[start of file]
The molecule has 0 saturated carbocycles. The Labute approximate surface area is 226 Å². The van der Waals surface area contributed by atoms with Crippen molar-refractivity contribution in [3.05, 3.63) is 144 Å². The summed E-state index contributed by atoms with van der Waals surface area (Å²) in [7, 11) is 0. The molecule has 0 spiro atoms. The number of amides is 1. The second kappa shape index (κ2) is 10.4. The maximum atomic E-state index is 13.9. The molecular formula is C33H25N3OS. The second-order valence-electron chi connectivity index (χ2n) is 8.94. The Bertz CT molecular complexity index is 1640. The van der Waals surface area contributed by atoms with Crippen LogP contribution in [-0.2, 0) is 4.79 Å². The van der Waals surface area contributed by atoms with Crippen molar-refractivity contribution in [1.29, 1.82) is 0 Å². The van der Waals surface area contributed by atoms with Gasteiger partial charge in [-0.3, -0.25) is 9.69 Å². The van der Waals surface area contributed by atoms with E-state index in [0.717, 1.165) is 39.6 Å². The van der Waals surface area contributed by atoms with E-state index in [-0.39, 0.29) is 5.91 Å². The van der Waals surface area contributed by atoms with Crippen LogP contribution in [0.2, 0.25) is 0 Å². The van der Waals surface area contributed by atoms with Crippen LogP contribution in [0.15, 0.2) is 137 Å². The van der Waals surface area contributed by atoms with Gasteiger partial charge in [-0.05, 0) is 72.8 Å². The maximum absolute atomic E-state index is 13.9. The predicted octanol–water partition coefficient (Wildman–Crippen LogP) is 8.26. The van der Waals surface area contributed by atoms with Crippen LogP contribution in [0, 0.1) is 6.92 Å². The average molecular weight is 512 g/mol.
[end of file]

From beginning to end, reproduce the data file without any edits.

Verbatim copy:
The molecule has 0 saturated carbocycles. The Labute approximate surface area is 226 Å². The van der Waals surface area contributed by atoms with Crippen molar-refractivity contribution in [3.05, 3.63) is 144 Å². The summed E-state index contributed by atoms with van der Waals surface area (Å²) in [7, 11) is 0. The molecule has 0 spiro atoms. The number of amides is 1. The second kappa shape index (κ2) is 10.4. The maximum atomic E-state index is 13.9. The molecular formula is C33H25N3OS. The second-order valence-electron chi connectivity index (χ2n) is 8.94. The Bertz CT molecular complexity index is 1640. The van der Waals surface area contributed by atoms with Crippen LogP contribution in [-0.2, 0) is 4.79 Å². The van der Waals surface area contributed by atoms with Crippen molar-refractivity contribution in [1.29, 1.82) is 0 Å². The van der Waals surface area contributed by atoms with Gasteiger partial charge in [-0.3, -0.25) is 9.69 Å². The van der Waals surface area contributed by atoms with E-state index in [0.717, 1.165) is 39.6 Å². The van der Waals surface area contributed by atoms with E-state index in [-0.39, 0.29) is 5.91 Å². The van der Waals surface area contributed by atoms with Crippen LogP contribution in [0.2, 0.25) is 0 Å². The van der Waals surface area contributed by atoms with Crippen LogP contribution in [0.15, 0.2) is 137 Å². The van der Waals surface area contributed by atoms with Gasteiger partial charge in [-0.05, 0) is 72.8 Å². The maximum absolute atomic E-state index is 13.9. The predicted octanol–water partition coefficient (Wildman–Crippen LogP) is 8.26. The van der Waals surface area contributed by atoms with Crippen LogP contribution in [0, 0.1) is 6.92 Å². The average molecular weight is 512 g/mol.